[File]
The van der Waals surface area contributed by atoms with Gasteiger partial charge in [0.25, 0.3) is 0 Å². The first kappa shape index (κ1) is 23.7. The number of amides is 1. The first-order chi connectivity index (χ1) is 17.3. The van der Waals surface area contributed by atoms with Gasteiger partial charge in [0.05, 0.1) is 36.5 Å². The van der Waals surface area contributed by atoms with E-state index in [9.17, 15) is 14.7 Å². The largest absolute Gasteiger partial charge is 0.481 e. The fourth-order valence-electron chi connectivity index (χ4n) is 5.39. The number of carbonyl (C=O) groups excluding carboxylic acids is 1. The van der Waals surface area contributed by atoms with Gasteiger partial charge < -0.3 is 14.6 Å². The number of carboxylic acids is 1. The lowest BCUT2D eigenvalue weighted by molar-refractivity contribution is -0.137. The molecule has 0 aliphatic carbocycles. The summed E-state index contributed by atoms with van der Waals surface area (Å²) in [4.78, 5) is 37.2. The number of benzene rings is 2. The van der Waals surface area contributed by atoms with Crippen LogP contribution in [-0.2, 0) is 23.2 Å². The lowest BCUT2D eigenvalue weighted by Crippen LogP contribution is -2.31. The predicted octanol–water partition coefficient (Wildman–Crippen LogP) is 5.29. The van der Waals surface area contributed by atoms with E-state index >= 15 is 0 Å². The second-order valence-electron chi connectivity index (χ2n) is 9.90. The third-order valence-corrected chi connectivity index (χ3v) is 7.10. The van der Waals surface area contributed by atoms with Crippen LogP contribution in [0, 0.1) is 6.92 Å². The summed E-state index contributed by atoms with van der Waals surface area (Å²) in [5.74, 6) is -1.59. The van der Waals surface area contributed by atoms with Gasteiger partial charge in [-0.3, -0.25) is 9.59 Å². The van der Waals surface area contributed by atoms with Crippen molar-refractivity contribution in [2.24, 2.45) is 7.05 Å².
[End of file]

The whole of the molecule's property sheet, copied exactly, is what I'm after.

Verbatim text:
The van der Waals surface area contributed by atoms with Gasteiger partial charge in [0.25, 0.3) is 0 Å². The first kappa shape index (κ1) is 23.7. The number of amides is 1. The first-order chi connectivity index (χ1) is 17.3. The van der Waals surface area contributed by atoms with Gasteiger partial charge in [0.05, 0.1) is 36.5 Å². The van der Waals surface area contributed by atoms with E-state index in [9.17, 15) is 14.7 Å². The largest absolute Gasteiger partial charge is 0.481 e. The fourth-order valence-electron chi connectivity index (χ4n) is 5.39. The number of carbonyl (C=O) groups excluding carboxylic acids is 1. The van der Waals surface area contributed by atoms with Gasteiger partial charge < -0.3 is 14.6 Å². The number of carboxylic acids is 1. The lowest BCUT2D eigenvalue weighted by molar-refractivity contribution is -0.137. The molecule has 0 aliphatic carbocycles. The summed E-state index contributed by atoms with van der Waals surface area (Å²) in [4.78, 5) is 37.2. The number of benzene rings is 2. The van der Waals surface area contributed by atoms with Crippen LogP contribution in [-0.2, 0) is 23.2 Å². The lowest BCUT2D eigenvalue weighted by Crippen LogP contribution is -2.31. The predicted octanol–water partition coefficient (Wildman–Crippen LogP) is 5.29. The van der Waals surface area contributed by atoms with E-state index >= 15 is 0 Å². The second-order valence-electron chi connectivity index (χ2n) is 9.90. The third-order valence-corrected chi connectivity index (χ3v) is 7.10. The van der Waals surface area contributed by atoms with Crippen LogP contribution in [0, 0.1) is 6.92 Å². The summed E-state index contributed by atoms with van der Waals surface area (Å²) in [5.74, 6) is -1.59. The van der Waals surface area contributed by atoms with Gasteiger partial charge in [-0.3, -0.25) is 9.59 Å². The van der Waals surface area contributed by atoms with Crippen molar-refractivity contribution in [2.24, 2.45) is 7.05 Å².